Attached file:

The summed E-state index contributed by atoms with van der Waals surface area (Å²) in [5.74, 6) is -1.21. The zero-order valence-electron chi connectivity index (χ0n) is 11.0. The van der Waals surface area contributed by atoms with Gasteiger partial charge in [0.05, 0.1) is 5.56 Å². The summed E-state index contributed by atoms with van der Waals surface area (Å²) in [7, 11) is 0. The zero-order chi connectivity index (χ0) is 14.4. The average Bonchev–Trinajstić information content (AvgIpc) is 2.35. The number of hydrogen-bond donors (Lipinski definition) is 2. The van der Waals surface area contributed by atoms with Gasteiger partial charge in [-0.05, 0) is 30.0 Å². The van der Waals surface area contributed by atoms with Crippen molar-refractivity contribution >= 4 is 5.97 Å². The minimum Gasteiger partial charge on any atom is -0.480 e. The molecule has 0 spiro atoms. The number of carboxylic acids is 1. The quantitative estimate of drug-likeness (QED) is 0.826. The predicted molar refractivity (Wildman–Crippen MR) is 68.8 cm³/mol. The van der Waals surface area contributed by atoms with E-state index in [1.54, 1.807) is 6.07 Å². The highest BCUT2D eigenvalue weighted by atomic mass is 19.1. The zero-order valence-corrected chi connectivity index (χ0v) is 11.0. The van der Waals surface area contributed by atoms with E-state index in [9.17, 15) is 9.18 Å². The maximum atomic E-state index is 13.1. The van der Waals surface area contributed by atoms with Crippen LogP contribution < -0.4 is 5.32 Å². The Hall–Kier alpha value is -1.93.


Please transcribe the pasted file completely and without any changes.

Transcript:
The summed E-state index contributed by atoms with van der Waals surface area (Å²) in [5.74, 6) is -1.21. The zero-order valence-electron chi connectivity index (χ0n) is 11.0. The van der Waals surface area contributed by atoms with Gasteiger partial charge in [0.05, 0.1) is 5.56 Å². The summed E-state index contributed by atoms with van der Waals surface area (Å²) in [7, 11) is 0. The zero-order chi connectivity index (χ0) is 14.4. The average Bonchev–Trinajstić information content (AvgIpc) is 2.35. The number of hydrogen-bond donors (Lipinski definition) is 2. The van der Waals surface area contributed by atoms with Gasteiger partial charge in [-0.05, 0) is 30.0 Å². The van der Waals surface area contributed by atoms with Crippen molar-refractivity contribution >= 4 is 5.97 Å². The minimum Gasteiger partial charge on any atom is -0.480 e. The molecule has 0 spiro atoms. The number of carboxylic acids is 1. The quantitative estimate of drug-likeness (QED) is 0.826. The predicted molar refractivity (Wildman–Crippen MR) is 68.8 cm³/mol. The van der Waals surface area contributed by atoms with E-state index in [1.54, 1.807) is 6.07 Å². The highest BCUT2D eigenvalue weighted by atomic mass is 19.1. The zero-order valence-corrected chi connectivity index (χ0v) is 11.0. The van der Waals surface area contributed by atoms with E-state index in [9.17, 15) is 9.18 Å². The maximum atomic E-state index is 13.1. The van der Waals surface area contributed by atoms with Crippen LogP contribution < -0.4 is 5.32 Å². The Hall–Kier alpha value is -1.93.